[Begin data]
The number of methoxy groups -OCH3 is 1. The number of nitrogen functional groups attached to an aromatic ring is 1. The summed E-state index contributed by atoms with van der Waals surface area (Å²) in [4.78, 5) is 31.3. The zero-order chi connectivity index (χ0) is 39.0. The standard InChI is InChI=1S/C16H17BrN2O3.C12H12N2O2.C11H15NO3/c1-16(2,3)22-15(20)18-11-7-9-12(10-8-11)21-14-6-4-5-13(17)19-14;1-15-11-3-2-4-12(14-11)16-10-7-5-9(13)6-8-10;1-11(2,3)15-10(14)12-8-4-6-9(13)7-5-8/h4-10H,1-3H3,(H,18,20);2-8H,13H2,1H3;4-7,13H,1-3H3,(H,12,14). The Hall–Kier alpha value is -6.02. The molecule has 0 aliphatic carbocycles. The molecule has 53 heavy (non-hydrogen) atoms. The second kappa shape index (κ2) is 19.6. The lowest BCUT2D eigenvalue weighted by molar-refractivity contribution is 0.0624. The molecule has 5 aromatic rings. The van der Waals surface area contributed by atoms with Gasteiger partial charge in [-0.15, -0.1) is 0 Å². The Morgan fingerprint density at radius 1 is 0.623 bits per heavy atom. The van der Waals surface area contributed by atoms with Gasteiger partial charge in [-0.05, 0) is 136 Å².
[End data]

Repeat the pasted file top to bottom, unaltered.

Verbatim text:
The number of methoxy groups -OCH3 is 1. The number of nitrogen functional groups attached to an aromatic ring is 1. The summed E-state index contributed by atoms with van der Waals surface area (Å²) in [4.78, 5) is 31.3. The zero-order chi connectivity index (χ0) is 39.0. The standard InChI is InChI=1S/C16H17BrN2O3.C12H12N2O2.C11H15NO3/c1-16(2,3)22-15(20)18-11-7-9-12(10-8-11)21-14-6-4-5-13(17)19-14;1-15-11-3-2-4-12(14-11)16-10-7-5-9(13)6-8-10;1-11(2,3)15-10(14)12-8-4-6-9(13)7-5-8/h4-10H,1-3H3,(H,18,20);2-8H,13H2,1H3;4-7,13H,1-3H3,(H,12,14). The Hall–Kier alpha value is -6.02. The molecule has 0 aliphatic carbocycles. The molecule has 53 heavy (non-hydrogen) atoms. The second kappa shape index (κ2) is 19.6. The lowest BCUT2D eigenvalue weighted by molar-refractivity contribution is 0.0624. The molecule has 5 aromatic rings. The van der Waals surface area contributed by atoms with Gasteiger partial charge in [-0.15, -0.1) is 0 Å². The Morgan fingerprint density at radius 1 is 0.623 bits per heavy atom. The van der Waals surface area contributed by atoms with Gasteiger partial charge in [-0.05, 0) is 136 Å².